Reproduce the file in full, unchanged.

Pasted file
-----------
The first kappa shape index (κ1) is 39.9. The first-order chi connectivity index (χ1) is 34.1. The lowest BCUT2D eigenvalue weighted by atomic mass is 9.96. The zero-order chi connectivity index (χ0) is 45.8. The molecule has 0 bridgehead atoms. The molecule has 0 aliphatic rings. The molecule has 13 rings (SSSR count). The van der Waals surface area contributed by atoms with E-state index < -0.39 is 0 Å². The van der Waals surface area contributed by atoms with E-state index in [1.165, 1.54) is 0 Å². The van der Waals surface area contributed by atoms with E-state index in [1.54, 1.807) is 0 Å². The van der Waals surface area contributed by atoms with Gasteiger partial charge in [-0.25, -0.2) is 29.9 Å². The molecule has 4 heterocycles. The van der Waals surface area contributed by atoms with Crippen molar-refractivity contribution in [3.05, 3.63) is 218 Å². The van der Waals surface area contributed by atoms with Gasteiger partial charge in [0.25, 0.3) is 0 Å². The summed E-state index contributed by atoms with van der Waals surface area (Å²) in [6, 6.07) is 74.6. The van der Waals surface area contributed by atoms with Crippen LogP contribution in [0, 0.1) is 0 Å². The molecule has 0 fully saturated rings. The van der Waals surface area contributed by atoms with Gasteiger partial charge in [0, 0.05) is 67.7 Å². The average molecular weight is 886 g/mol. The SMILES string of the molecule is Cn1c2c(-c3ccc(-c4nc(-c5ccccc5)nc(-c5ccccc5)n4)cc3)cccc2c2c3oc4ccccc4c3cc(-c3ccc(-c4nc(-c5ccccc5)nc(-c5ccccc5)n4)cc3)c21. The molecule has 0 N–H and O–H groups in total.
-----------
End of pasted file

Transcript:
The first kappa shape index (κ1) is 39.9. The first-order chi connectivity index (χ1) is 34.1. The lowest BCUT2D eigenvalue weighted by atomic mass is 9.96. The zero-order chi connectivity index (χ0) is 45.8. The molecule has 0 bridgehead atoms. The molecule has 0 aliphatic rings. The molecule has 13 rings (SSSR count). The van der Waals surface area contributed by atoms with E-state index < -0.39 is 0 Å². The van der Waals surface area contributed by atoms with E-state index in [1.165, 1.54) is 0 Å². The van der Waals surface area contributed by atoms with E-state index in [1.54, 1.807) is 0 Å². The van der Waals surface area contributed by atoms with Gasteiger partial charge in [-0.25, -0.2) is 29.9 Å². The molecule has 4 heterocycles. The van der Waals surface area contributed by atoms with Crippen molar-refractivity contribution in [3.05, 3.63) is 218 Å². The van der Waals surface area contributed by atoms with Gasteiger partial charge in [0.25, 0.3) is 0 Å². The summed E-state index contributed by atoms with van der Waals surface area (Å²) in [6, 6.07) is 74.6. The van der Waals surface area contributed by atoms with Crippen LogP contribution in [0, 0.1) is 0 Å². The molecule has 0 fully saturated rings. The van der Waals surface area contributed by atoms with Gasteiger partial charge in [0, 0.05) is 67.7 Å². The average molecular weight is 886 g/mol. The SMILES string of the molecule is Cn1c2c(-c3ccc(-c4nc(-c5ccccc5)nc(-c5ccccc5)n4)cc3)cccc2c2c3oc4ccccc4c3cc(-c3ccc(-c4nc(-c5ccccc5)nc(-c5ccccc5)n4)cc3)c21. The molecule has 0 N–H and O–H groups in total.